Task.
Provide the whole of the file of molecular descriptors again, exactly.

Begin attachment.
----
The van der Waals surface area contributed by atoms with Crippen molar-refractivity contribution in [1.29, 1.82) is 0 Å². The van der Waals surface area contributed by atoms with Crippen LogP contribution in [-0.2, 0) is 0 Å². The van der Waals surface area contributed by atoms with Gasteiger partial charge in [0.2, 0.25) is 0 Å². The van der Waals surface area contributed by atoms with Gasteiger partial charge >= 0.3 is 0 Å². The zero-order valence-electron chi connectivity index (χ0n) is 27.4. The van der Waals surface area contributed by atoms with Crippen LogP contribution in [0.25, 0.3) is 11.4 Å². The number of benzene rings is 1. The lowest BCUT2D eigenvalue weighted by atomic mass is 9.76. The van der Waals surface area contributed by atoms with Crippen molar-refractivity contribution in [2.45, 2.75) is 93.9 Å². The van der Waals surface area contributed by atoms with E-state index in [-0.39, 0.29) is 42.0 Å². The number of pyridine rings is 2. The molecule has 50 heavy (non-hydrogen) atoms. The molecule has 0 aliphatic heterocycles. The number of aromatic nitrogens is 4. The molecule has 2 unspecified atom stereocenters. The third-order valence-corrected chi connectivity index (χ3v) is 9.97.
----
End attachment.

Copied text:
The van der Waals surface area contributed by atoms with Crippen molar-refractivity contribution in [1.29, 1.82) is 0 Å². The van der Waals surface area contributed by atoms with Crippen LogP contribution in [-0.2, 0) is 0 Å². The van der Waals surface area contributed by atoms with Gasteiger partial charge in [0.2, 0.25) is 0 Å². The van der Waals surface area contributed by atoms with Gasteiger partial charge >= 0.3 is 0 Å². The zero-order valence-electron chi connectivity index (χ0n) is 27.4. The van der Waals surface area contributed by atoms with Crippen LogP contribution in [0.25, 0.3) is 11.4 Å². The number of benzene rings is 1. The lowest BCUT2D eigenvalue weighted by atomic mass is 9.76. The van der Waals surface area contributed by atoms with Crippen molar-refractivity contribution in [2.45, 2.75) is 93.9 Å². The van der Waals surface area contributed by atoms with E-state index in [-0.39, 0.29) is 42.0 Å². The number of pyridine rings is 2. The molecule has 50 heavy (non-hydrogen) atoms. The molecule has 0 aliphatic heterocycles. The number of aromatic nitrogens is 4. The molecule has 2 unspecified atom stereocenters. The third-order valence-corrected chi connectivity index (χ3v) is 9.97.